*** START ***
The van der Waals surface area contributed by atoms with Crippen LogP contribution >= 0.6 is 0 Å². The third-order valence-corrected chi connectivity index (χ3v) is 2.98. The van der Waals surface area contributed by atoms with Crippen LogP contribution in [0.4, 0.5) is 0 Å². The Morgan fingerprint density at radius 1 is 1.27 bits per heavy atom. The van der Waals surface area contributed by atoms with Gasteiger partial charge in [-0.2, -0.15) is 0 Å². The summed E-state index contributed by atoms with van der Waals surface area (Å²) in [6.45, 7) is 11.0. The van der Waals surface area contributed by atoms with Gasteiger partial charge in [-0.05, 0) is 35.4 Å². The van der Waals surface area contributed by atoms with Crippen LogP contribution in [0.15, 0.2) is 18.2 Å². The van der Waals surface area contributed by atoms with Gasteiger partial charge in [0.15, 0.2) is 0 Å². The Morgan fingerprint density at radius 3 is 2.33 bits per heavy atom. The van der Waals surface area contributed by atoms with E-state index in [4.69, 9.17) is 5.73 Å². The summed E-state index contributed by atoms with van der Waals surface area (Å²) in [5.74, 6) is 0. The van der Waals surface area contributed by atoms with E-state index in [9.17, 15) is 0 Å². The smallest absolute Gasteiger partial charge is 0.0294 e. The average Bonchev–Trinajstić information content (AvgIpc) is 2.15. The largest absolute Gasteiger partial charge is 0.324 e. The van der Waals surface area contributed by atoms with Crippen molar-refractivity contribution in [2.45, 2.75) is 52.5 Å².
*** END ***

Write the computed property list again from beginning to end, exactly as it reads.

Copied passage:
The van der Waals surface area contributed by atoms with Crippen LogP contribution >= 0.6 is 0 Å². The third-order valence-corrected chi connectivity index (χ3v) is 2.98. The van der Waals surface area contributed by atoms with Crippen LogP contribution in [0.4, 0.5) is 0 Å². The Morgan fingerprint density at radius 1 is 1.27 bits per heavy atom. The van der Waals surface area contributed by atoms with Gasteiger partial charge in [-0.2, -0.15) is 0 Å². The summed E-state index contributed by atoms with van der Waals surface area (Å²) in [6.45, 7) is 11.0. The van der Waals surface area contributed by atoms with Gasteiger partial charge in [-0.05, 0) is 35.4 Å². The van der Waals surface area contributed by atoms with Crippen LogP contribution in [0.15, 0.2) is 18.2 Å². The van der Waals surface area contributed by atoms with Gasteiger partial charge in [0.15, 0.2) is 0 Å². The Morgan fingerprint density at radius 3 is 2.33 bits per heavy atom. The van der Waals surface area contributed by atoms with E-state index in [4.69, 9.17) is 5.73 Å². The summed E-state index contributed by atoms with van der Waals surface area (Å²) in [5.74, 6) is 0. The van der Waals surface area contributed by atoms with E-state index in [9.17, 15) is 0 Å². The smallest absolute Gasteiger partial charge is 0.0294 e. The average Bonchev–Trinajstić information content (AvgIpc) is 2.15. The largest absolute Gasteiger partial charge is 0.324 e. The van der Waals surface area contributed by atoms with Crippen molar-refractivity contribution in [2.45, 2.75) is 52.5 Å².